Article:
This car has been superseded by a newer model, click here to go to the latest Audi TT Coupe review.

4.5 out of 5 4.5
Parkers overall rating: 4.5 out of 5 4.5

The second-generation Audi TT is a real diamond, but one that’s not without flaws

Audi TT Coupe (06-14) - rated 4.5 out of 5
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At a glance

New price £24,490 - £40,005
Used price £3,025 - £14,775
Used monthly cost From £75 per month
Fuel economy
Not tested to latest standards
View pre-2017 economy specs
Road tax cost £165 - £615
Insurance group 30 - 38 How much is it to insure?


  • Sleek styling, classy interior
  • Surefooted handling
  • Superb build quality


  • Impractical, with tiny rear seats
  • Avoid badly modded versions
  • Non-dealer service history car could cost £££s

Audi TT Coupe rivals

4.2 out of 5 4.2

Written by Ian Cushway, contributor on

Audi TT used car buying guide

They’re a clever lot at Audi. While the original 1998 Audi TT Type 8N was an excellent all-rounder, its curvy design began to look a little dated as time passed. And the fact that it sat on a Golf MkIV chassis would always compromise dynamics.

For its predecessor, the 8J, they added sharper angles, while retaining the same basic silhouette, then perched it on the bang-up-to-date Volkswagen A5 PQ35 platform.It was enough to get closer to rivals such as the Volkswagen Scirocco, Porsche Boxster and BMW Z4

But here’s the ingenious bit: they created a bespoke aluminium and steel space frame, giving it an alloy front and a steel rear, resulting in near-neutral front-rear weight distribution. The fact that it was five inches longer and three inches wider also helped, of course.

Audi TT Mk2 history and introduction

Launched in April 2006, the new upstart instantly offered a much more involving drive, as well as being very easy to use on a daily basis. Gone was the ubiquitous 1.8 turbo petrol engine from the Mk1 and in came the well-tried and much admired 2.0 TFSI unit, as found in the contemporary Volkswagen Golf GTI. Offering 200hp, it was good for 150mph and managed 0-60mph in just 6.4 seconds.

From 2009, it was joined by the front-wheel-drive-only 160hp 1.8 EA888 unit. Meanwhile, those seeking more performance could opt for the VR6, which featured the 3.2 V6 carried over from the first TT with 255hp, 0-62mph in 5.7 seconds and an electronically capped 155mph maximum speed.

The V6 had the added advantage of Quattro all-wheel drive as standard, while this remained an option on the 2.0 turbo petrol. Six-speed manual gearboxes were standard for both or could be swapped for Audi’s Direct Shift S-TRONIC dual-clutch transmission.

TT Roadster, TTS and TT-RS add appeal to the range

Audi TT-RS

The Roadster arrived at the end of 2006 with the same engine and transmission options as the tin-top.

Soon after, the range was further enhanced with the all-wheel drive 280hp TTS which had a 155mph top speed and could do 0-62mph in 5.4 seconds, while the Roadster was only a tad slower. All TTS models were fitted with Audi’s adaptive magnetic damping system, sat 10mm closer to the ground and had an intermediate setting for the electronic stability control (ESP) for more driver involvement.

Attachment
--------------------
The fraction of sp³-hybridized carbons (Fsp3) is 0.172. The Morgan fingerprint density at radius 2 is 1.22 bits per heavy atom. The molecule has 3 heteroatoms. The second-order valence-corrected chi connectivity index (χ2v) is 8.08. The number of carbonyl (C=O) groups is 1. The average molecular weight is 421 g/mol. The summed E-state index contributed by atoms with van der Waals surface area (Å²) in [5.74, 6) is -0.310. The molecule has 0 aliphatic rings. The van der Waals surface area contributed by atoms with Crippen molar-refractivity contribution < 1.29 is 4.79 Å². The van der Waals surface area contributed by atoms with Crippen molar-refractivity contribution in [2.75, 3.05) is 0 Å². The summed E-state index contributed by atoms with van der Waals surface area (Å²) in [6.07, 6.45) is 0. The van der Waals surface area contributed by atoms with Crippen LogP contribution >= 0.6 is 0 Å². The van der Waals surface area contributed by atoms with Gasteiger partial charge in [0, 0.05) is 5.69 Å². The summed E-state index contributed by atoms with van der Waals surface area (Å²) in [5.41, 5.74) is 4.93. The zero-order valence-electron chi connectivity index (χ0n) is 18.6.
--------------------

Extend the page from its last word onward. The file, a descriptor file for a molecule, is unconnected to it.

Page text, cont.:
The 170hp 2.0 turbodiesel Quattro, available from 2008, was a move by Audi to give its TT broader appeal in the company car market. However, the best was yet to come in terms of the RS, which broke cover in 2009. Pushing out a monstrous 340hp from its 2.5 turbocharged five-cylinder engine, it was capable of propelling the far-from-humble TT from 0-62mph in 4.2 seconds.

Audi TT Mk2 facelift in 2010

The range underwent a slight makeover in April 2010, when LED daytime running lights became standard for S-Line models, while the 2.0 TFSI was given a power boost to achieve 212hp.

An optional ‘Sport’ button for all non-RS models was also added at that time. In early 2012 , while the all-new TT 8S was in development, Audi brought out the RS Plus, which upped engine power to 365hp.

Audi TT Mk2 running gear

Audi TT-RS

Audi introduced a new multilink rear suspension set-up, as well as a Magnetic Ride system for the TT Mk2. It uses magnetorheological dampers that react when magnets are applied to stiffen the ride; it was an option but appeared as standard fit on the TTS and RS. Try before you buy is the best policy here, as some feel it’s excessively firm for UK roads.

Quattro models in particular get through tyres, especially if there’s bush wear or the steering geometry is out. If it’s not too excessive, use this as a negotiating tool, then get the car on a four-wheel laser alignment rig once you’ve done the deal. While still on the subject of tyres, be wary of skinflint owners who may have fitted budget tyres – only the best quality rubber will do on the prestigious TT.

The TT 1.8 models came with 16-inch alloy wheels, although most owners would have specified larger wheels from new. The 2.0-litre had 17-inch alloys, the TTS 18-inch rims and the RS has 19-inch.

Audi TT Mk2 brakes and exhaust: ripe for upgrades

Incidentally, on 1.8- and 2.0-litre models, the brakes are 312mm vented discs at the front and 286mm solid discs at the rear. The V6 and TTS boast larger 340mm and 310mm front and rear discs respectively, while the RS has 370mm front discs.

Audi recalled all 8J second-generation TT models in 2009 because of potential damage to the brake servo vacuum pipe. It affects cars built between May and July 2009, so check the service history to ensure the necessary work has been carried out.

Some TT owners may have upgraded their cars with a bigger bore stainless exhaust system to liberate a bit more power. Just make sure it’s not too raucous, that it’s been fitted properly and that it’s from a known, quality manufacturer.

Audi TT Coupe rivals

4.2 out of 5 4.2

Other Audi TT (2006 - 2014) models: